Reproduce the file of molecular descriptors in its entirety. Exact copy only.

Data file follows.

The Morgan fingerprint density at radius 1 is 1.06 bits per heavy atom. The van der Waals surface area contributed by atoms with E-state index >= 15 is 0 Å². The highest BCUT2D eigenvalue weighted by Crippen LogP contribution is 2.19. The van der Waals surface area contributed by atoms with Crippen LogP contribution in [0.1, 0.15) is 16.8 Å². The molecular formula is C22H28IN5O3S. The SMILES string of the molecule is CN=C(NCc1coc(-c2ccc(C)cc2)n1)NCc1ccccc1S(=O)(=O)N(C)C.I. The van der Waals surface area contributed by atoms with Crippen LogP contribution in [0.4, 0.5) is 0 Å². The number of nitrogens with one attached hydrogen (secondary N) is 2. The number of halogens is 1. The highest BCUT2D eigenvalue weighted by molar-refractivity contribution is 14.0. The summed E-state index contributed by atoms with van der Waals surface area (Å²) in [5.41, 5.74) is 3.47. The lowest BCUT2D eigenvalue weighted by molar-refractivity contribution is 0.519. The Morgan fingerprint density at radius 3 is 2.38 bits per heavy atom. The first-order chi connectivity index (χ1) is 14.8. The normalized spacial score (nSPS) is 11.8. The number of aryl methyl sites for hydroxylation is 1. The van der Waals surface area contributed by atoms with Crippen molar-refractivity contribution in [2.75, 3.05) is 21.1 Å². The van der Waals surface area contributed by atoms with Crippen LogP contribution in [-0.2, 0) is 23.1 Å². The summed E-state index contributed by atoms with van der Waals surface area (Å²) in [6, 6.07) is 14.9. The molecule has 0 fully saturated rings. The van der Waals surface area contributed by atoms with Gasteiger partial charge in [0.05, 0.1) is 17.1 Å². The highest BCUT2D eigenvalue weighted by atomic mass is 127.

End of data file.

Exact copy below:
The Morgan fingerprint density at radius 1 is 1.06 bits per heavy atom. The van der Waals surface area contributed by atoms with E-state index >= 15 is 0 Å². The highest BCUT2D eigenvalue weighted by Crippen LogP contribution is 2.19. The van der Waals surface area contributed by atoms with Crippen LogP contribution in [0.1, 0.15) is 16.8 Å². The molecular formula is C22H28IN5O3S. The SMILES string of the molecule is CN=C(NCc1coc(-c2ccc(C)cc2)n1)NCc1ccccc1S(=O)(=O)N(C)C.I. The van der Waals surface area contributed by atoms with Crippen LogP contribution in [0.4, 0.5) is 0 Å². The number of nitrogens with one attached hydrogen (secondary N) is 2. The number of halogens is 1. The highest BCUT2D eigenvalue weighted by molar-refractivity contribution is 14.0. The summed E-state index contributed by atoms with van der Waals surface area (Å²) in [5.41, 5.74) is 3.47. The lowest BCUT2D eigenvalue weighted by molar-refractivity contribution is 0.519. The Morgan fingerprint density at radius 3 is 2.38 bits per heavy atom. The first-order chi connectivity index (χ1) is 14.8. The normalized spacial score (nSPS) is 11.8. The number of aryl methyl sites for hydroxylation is 1. The van der Waals surface area contributed by atoms with Crippen molar-refractivity contribution in [2.75, 3.05) is 21.1 Å². The van der Waals surface area contributed by atoms with Crippen LogP contribution in [-0.2, 0) is 23.1 Å². The summed E-state index contributed by atoms with van der Waals surface area (Å²) in [6, 6.07) is 14.9. The molecule has 0 fully saturated rings. The van der Waals surface area contributed by atoms with Gasteiger partial charge in [0.05, 0.1) is 17.1 Å². The highest BCUT2D eigenvalue weighted by atomic mass is 127.